November 9th, 2012
The bog is happy and healthy — and providing an oasis for the turtles! Students dig up more turf grass so that we can expand the area of our created wetland.
Carlin grub! Learning respect for all living organisms and debunking the myths that cause all those squeamish squeals associated with crawly critters — is at the heart of what we do!
Students planting woodland sedge around the hibernaculum
Learning about the magnificent marvels of the decomposing world through a primer on vermicomposting! Students harvest red wiggler worms from an older composting bin and create a new, roomier home for them. The richly fertile worm castings will provide new life and nutrients for our gardens.
November 2, 2012
Students amend the existing soil with rich, composted leaf mulch.
Students haul amended soil over to the hibernaculum area.
Rich soil is piled over hollowed logs so that there are numerous cavities for the turtles to easily dig themselves safely into the earth for the coming winter.
Ready for burrowing!
While we’re at it — a brush pile to provide shelter for birds and habitat for invertebrates.
Teamwork! An old log becomes a makeshift turtle ladder.
Swamp milkweed in the bog goes to seed.
Wind dispersal — students help to spread milkweed seeds.
On October 5th, 2012
Our bog creation project at Daniels Run Elementary School was funded by a watershed grant from the National Fish and Wildlife Foundation. The site was a problem area adjacent to a playground with a compacted clay foundation. After a rain event, water collected here and stood for numerous days. Lands and Waters and Daniels Run decided this was an excellent opportunity to create a bog-type wetland using stormwater runoff, turning a problematic area into an ecosystem that students can study.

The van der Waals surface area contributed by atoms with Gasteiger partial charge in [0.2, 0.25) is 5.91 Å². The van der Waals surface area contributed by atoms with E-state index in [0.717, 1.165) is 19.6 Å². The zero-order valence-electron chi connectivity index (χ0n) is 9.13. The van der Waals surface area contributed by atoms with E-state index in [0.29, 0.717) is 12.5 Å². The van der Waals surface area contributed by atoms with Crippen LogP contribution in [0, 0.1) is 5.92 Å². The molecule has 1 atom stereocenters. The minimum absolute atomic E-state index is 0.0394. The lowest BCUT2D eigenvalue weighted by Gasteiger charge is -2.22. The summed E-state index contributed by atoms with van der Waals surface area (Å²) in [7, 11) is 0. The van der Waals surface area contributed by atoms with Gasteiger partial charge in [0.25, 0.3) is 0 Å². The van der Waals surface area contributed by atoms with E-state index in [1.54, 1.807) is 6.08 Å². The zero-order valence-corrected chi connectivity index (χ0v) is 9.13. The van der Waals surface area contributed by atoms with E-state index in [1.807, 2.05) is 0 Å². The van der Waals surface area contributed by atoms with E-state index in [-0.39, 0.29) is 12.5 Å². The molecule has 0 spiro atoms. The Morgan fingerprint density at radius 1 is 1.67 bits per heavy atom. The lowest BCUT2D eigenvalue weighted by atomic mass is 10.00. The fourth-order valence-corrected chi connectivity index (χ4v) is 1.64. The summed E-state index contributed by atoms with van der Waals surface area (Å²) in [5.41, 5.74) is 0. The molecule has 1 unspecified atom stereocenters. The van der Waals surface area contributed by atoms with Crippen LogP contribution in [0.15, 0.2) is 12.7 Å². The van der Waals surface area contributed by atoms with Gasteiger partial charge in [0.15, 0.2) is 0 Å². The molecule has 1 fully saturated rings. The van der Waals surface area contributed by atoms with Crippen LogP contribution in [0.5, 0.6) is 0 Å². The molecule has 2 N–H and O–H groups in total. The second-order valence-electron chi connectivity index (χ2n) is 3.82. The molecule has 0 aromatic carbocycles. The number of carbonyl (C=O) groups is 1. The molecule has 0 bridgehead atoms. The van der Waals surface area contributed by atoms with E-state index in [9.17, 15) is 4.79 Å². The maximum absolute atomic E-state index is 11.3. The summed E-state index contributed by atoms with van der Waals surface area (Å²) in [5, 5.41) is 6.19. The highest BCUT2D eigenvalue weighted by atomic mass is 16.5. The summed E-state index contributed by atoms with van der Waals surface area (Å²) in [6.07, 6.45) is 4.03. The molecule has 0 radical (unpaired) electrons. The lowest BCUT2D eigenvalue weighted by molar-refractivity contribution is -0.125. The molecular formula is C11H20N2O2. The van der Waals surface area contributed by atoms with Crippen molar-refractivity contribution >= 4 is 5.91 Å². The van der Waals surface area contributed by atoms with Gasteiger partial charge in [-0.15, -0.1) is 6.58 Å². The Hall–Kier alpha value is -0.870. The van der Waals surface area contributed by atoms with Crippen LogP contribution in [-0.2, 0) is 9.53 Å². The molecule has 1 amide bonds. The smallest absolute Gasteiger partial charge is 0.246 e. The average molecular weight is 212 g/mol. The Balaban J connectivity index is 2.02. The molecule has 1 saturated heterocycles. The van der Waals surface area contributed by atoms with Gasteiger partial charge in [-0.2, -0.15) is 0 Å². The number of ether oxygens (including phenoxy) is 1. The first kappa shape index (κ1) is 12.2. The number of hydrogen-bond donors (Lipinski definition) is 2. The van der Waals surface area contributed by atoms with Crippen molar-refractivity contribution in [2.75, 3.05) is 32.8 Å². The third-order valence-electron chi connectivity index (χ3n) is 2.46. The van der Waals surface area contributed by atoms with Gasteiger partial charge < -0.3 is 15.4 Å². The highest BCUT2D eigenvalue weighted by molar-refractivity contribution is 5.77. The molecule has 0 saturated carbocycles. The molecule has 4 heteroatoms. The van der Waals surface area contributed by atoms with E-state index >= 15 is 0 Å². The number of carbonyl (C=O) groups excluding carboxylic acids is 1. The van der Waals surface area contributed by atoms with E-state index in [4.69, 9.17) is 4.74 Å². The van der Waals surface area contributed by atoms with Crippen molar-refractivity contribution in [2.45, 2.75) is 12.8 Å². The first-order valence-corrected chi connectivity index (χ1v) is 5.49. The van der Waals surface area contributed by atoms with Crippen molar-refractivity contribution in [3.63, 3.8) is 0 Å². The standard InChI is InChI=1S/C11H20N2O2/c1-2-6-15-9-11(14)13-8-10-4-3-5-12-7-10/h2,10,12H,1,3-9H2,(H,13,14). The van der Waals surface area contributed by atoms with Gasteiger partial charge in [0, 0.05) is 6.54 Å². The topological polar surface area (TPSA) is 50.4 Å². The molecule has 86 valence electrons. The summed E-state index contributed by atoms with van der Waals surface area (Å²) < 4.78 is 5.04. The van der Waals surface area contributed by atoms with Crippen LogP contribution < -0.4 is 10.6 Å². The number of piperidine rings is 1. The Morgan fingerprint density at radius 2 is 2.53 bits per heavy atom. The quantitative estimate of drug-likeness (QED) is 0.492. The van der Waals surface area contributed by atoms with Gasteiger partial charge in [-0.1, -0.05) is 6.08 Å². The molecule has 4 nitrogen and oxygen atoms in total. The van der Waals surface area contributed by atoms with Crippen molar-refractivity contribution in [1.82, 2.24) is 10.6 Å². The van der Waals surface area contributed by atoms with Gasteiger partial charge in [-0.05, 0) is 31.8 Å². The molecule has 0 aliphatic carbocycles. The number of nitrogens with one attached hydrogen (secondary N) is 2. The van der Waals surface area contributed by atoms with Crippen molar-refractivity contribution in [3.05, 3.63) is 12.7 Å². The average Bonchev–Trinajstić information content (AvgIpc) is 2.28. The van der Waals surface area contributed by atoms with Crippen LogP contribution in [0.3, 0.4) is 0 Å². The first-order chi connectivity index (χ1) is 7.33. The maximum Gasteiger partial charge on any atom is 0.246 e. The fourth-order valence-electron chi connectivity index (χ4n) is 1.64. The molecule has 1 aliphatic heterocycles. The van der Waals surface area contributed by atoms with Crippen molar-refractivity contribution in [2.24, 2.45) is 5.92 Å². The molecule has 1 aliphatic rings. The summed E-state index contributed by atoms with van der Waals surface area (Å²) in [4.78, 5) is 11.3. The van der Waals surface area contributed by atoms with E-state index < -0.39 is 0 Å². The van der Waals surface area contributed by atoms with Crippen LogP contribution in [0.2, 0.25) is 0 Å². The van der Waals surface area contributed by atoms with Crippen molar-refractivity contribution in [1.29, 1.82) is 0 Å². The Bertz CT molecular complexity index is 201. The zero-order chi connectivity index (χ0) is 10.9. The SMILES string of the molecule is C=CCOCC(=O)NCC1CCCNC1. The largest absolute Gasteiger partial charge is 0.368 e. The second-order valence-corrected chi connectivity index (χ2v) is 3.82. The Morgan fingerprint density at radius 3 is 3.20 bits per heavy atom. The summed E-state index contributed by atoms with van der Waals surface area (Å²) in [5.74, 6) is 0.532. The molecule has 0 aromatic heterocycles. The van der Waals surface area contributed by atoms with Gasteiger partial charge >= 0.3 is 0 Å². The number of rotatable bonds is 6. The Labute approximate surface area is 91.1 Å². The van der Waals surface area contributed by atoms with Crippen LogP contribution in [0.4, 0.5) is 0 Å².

Our first step was to create a berm that would deflect the water from the foundation of the nearby trailer.
Building blocks: our hardworking team member Phillip uses precast concrete blocks and re-purposes them to create a wall.
Phillip them creates a gentle slop away from the wall with the existing clay that was in the area.
The students of Daniels Run, eager to lend a hand, skirted recess time to help us compact the clay slope.
Students help us move soil
Here we see the bog at work after a rain event! The berm is effectively draining water more quickly than before. Phase one is completed.
Next, we must evcavate out in a basin shaped pool, place in exploratory structures to encourage student engagement (while protecting protecting flora and fauna), amend excavated clay by mixing it with composted leaf mulch, and create a ponding area of no more than 4 inches. Finally, we will plant with native riparian herbaceous plants — our favorites are swamp milkweed, cardinal flower, turtlehead, joe pyeweed, and great blue lobelia. Whew, there is still much to do! But we’re off to a wonderful start.